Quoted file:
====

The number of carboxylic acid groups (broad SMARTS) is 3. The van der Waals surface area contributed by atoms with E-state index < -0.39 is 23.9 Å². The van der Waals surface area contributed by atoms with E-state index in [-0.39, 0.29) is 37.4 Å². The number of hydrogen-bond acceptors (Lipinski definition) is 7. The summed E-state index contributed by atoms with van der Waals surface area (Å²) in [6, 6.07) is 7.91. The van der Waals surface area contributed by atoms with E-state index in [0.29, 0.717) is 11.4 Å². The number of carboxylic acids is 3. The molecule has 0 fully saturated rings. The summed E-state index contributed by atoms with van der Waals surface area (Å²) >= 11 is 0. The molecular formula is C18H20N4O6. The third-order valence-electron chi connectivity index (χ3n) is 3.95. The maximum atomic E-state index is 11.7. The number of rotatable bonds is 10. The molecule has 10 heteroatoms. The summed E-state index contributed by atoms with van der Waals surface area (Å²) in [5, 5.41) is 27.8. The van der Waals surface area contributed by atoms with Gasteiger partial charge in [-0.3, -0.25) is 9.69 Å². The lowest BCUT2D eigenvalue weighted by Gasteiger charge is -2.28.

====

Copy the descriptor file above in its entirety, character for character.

The number of carboxylic acid groups (broad SMARTS) is 3. The van der Waals surface area contributed by atoms with E-state index < -0.39 is 23.9 Å². The van der Waals surface area contributed by atoms with E-state index in [-0.39, 0.29) is 37.4 Å². The number of hydrogen-bond acceptors (Lipinski definition) is 7. The summed E-state index contributed by atoms with van der Waals surface area (Å²) in [6, 6.07) is 7.91. The van der Waals surface area contributed by atoms with E-state index in [0.29, 0.717) is 11.4 Å². The number of carboxylic acids is 3. The molecule has 0 fully saturated rings. The summed E-state index contributed by atoms with van der Waals surface area (Å²) >= 11 is 0. The molecular formula is C18H20N4O6. The third-order valence-electron chi connectivity index (χ3n) is 3.95. The maximum atomic E-state index is 11.7. The number of rotatable bonds is 10. The molecule has 10 heteroatoms. The summed E-state index contributed by atoms with van der Waals surface area (Å²) in [5, 5.41) is 27.8. The van der Waals surface area contributed by atoms with Gasteiger partial charge in [-0.3, -0.25) is 9.69 Å². The lowest BCUT2D eigenvalue weighted by Gasteiger charge is -2.28.